Photos of a 20-year-old boiled egg that had fossilized and now resembled a ruby went viral on Chinese social media platform Douban.
The woman behind the egg, surnamed Fu, had received it as a gift from her mother when she was still in primary school. Her mother had bought the egg because it was unusually small in size and had boiled it for her daughter to eat at school.
After forgetting about it for a few days, the mother found the egg had changed color to a dark, burgundy red and decided to keep it in a small jewelry box instead of throwing it away. Over time, the egg further fossilized and developed a smooth texture similar to a plastic ball, with fine cracks all over it.
Fu had moved out of her parent’s house and had forgotten about the egg until her mother recently found it while cleaning. The discovery stunned the internet and attracted mainstream news outlets who wanted to know the egg’s story.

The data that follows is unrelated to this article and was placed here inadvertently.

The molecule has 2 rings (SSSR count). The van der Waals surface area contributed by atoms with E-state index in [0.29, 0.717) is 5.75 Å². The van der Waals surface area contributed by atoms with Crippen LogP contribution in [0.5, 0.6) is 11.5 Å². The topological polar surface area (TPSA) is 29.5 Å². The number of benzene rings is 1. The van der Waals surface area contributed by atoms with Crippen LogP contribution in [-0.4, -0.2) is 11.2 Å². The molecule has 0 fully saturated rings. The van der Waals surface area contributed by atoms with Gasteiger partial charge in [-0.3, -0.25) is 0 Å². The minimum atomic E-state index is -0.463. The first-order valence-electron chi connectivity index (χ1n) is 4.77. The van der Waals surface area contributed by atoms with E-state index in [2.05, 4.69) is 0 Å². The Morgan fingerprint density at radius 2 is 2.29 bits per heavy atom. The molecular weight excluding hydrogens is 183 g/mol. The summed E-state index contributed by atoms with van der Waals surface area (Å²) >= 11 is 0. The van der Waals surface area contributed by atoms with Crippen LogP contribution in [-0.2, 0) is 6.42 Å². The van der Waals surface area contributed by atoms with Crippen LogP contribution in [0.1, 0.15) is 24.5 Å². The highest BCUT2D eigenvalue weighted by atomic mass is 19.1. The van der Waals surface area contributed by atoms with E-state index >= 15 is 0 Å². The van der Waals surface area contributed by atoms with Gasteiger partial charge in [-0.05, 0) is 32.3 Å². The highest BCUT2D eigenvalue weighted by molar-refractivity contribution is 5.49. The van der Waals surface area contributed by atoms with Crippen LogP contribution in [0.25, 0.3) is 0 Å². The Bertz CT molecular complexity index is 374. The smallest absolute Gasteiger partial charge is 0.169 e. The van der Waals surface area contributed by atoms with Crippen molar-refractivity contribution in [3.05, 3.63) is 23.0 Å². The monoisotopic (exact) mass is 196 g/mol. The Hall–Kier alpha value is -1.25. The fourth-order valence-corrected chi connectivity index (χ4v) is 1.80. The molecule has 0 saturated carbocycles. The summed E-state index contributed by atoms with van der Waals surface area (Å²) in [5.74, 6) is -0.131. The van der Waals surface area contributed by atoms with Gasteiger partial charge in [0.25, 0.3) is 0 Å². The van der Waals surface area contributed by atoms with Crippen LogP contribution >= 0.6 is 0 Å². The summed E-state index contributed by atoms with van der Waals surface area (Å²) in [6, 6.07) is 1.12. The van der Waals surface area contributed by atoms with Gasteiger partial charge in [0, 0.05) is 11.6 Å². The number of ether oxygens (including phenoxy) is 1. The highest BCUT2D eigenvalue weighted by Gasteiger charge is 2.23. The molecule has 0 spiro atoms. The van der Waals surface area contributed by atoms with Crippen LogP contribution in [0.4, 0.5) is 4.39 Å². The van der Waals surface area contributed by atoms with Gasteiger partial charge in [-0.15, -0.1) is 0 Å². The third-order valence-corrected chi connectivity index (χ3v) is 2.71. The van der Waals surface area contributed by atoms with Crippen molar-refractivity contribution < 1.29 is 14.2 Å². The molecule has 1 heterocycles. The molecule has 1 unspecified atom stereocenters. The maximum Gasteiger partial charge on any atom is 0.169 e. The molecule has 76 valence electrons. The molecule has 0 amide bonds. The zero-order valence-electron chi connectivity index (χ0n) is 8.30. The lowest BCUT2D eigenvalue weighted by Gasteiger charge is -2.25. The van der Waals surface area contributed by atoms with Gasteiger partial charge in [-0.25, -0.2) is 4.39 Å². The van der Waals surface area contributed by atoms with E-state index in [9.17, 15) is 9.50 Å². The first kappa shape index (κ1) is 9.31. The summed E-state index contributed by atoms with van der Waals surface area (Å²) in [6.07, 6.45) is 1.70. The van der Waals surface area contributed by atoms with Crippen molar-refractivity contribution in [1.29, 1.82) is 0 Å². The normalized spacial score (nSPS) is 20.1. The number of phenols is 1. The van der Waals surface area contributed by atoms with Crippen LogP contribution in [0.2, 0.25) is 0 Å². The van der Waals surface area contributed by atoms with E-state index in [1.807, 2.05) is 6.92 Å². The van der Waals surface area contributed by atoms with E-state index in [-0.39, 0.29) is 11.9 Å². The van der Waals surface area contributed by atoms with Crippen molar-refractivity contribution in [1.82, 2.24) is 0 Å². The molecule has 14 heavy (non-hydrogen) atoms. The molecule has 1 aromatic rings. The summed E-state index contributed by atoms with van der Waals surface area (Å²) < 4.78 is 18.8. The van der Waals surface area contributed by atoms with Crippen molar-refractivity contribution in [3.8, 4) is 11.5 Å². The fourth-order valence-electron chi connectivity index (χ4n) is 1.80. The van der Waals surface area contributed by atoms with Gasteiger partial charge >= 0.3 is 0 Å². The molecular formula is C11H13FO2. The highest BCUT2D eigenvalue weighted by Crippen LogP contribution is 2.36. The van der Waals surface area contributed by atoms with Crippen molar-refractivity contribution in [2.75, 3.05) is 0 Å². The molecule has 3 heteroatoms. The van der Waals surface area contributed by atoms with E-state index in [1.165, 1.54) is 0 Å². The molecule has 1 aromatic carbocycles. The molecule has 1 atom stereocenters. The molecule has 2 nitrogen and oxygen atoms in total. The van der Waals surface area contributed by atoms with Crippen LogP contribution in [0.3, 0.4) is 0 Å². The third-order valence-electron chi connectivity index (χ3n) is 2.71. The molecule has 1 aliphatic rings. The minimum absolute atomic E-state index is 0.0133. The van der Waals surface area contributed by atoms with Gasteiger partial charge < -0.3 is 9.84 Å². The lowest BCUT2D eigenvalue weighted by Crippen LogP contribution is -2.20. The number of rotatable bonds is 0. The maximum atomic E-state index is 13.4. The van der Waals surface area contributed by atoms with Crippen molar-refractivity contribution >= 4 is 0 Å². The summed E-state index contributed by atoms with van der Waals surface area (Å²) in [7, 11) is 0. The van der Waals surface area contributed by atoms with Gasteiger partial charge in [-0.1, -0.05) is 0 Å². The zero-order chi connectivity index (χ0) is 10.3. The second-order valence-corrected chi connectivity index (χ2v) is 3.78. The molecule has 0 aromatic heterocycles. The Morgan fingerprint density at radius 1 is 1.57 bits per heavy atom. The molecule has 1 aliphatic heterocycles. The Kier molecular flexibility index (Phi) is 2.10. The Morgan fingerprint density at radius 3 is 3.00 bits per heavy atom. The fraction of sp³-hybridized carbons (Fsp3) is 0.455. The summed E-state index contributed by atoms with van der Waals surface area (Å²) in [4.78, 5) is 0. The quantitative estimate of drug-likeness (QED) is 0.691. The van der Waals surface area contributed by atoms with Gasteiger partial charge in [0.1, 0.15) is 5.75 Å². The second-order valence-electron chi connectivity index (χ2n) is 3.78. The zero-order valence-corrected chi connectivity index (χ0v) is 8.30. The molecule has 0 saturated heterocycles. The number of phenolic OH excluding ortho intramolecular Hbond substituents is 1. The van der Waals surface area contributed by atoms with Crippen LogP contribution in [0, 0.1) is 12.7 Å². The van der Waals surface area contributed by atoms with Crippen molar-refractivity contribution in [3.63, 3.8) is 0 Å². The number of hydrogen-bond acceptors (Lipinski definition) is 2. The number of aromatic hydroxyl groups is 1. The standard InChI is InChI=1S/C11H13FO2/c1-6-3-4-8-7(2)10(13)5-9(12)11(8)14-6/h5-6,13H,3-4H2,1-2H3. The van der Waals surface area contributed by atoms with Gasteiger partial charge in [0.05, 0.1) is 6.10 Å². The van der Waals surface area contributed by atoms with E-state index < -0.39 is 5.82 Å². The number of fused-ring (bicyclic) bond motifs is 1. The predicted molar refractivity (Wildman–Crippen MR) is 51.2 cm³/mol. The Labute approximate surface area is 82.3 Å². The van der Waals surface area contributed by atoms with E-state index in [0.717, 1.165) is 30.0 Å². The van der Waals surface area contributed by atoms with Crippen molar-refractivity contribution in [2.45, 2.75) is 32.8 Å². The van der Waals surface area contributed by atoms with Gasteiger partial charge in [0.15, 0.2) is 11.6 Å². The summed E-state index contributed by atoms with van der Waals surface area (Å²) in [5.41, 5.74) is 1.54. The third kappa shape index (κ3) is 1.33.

The Chinese egg that had been preserved for decades and fossilized into a ruby-like appearance caught the attention of social media users. Some dubbed it a ‘pharaoh egg,’ while others wondered why it hadn’t rotted all this time.
Mrs. Fu, who had shared the photos, speculated that the cold and dry winter conditions of her hometown might have contributed to the egg’s preservation, but experts have yet to confirm this theory.
If the preserved egg seems strange to you, there’s another Chinese delicacy that may seem even more unusual. Century eggs, which are a Chinese delicacy, have an appearance that makes them seem completely inedible.